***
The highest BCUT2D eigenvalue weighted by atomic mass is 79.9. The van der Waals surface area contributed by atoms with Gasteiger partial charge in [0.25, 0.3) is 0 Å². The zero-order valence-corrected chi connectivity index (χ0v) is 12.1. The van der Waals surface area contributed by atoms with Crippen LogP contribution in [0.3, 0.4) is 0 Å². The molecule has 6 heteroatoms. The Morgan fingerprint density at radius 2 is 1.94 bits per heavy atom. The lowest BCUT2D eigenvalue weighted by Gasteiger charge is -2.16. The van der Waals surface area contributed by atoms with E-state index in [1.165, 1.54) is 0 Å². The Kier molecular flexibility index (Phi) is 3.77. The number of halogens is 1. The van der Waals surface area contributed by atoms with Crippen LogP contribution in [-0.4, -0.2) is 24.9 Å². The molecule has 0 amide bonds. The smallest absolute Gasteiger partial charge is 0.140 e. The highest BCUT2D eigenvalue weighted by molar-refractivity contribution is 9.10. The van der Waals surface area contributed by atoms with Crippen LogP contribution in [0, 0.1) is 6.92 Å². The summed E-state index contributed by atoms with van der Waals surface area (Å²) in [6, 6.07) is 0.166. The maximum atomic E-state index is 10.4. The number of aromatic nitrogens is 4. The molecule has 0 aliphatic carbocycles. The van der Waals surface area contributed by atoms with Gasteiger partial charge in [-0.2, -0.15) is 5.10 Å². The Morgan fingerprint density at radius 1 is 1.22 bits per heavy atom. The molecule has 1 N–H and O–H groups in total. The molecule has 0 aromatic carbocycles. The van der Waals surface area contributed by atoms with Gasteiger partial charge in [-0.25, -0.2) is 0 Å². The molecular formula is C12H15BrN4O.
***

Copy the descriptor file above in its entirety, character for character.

The highest BCUT2D eigenvalue weighted by atomic mass is 79.9. The van der Waals surface area contributed by atoms with Gasteiger partial charge in [0.25, 0.3) is 0 Å². The zero-order valence-corrected chi connectivity index (χ0v) is 12.1. The van der Waals surface area contributed by atoms with Crippen LogP contribution in [0.3, 0.4) is 0 Å². The molecule has 6 heteroatoms. The Morgan fingerprint density at radius 2 is 1.94 bits per heavy atom. The lowest BCUT2D eigenvalue weighted by Gasteiger charge is -2.16. The van der Waals surface area contributed by atoms with E-state index in [1.165, 1.54) is 0 Å². The Kier molecular flexibility index (Phi) is 3.77. The number of halogens is 1. The van der Waals surface area contributed by atoms with Crippen LogP contribution in [-0.4, -0.2) is 24.9 Å². The molecule has 0 amide bonds. The smallest absolute Gasteiger partial charge is 0.140 e. The highest BCUT2D eigenvalue weighted by molar-refractivity contribution is 9.10. The van der Waals surface area contributed by atoms with Crippen LogP contribution in [0, 0.1) is 6.92 Å². The summed E-state index contributed by atoms with van der Waals surface area (Å²) in [6, 6.07) is 0.166. The maximum atomic E-state index is 10.4. The number of aromatic nitrogens is 4. The molecule has 0 aliphatic carbocycles. The van der Waals surface area contributed by atoms with Gasteiger partial charge in [-0.2, -0.15) is 5.10 Å². The Morgan fingerprint density at radius 1 is 1.22 bits per heavy atom. The molecule has 1 N–H and O–H groups in total. The molecule has 0 aromatic carbocycles. The van der Waals surface area contributed by atoms with Gasteiger partial charge in [-0.25, -0.2) is 0 Å². The molecular formula is C12H15BrN4O.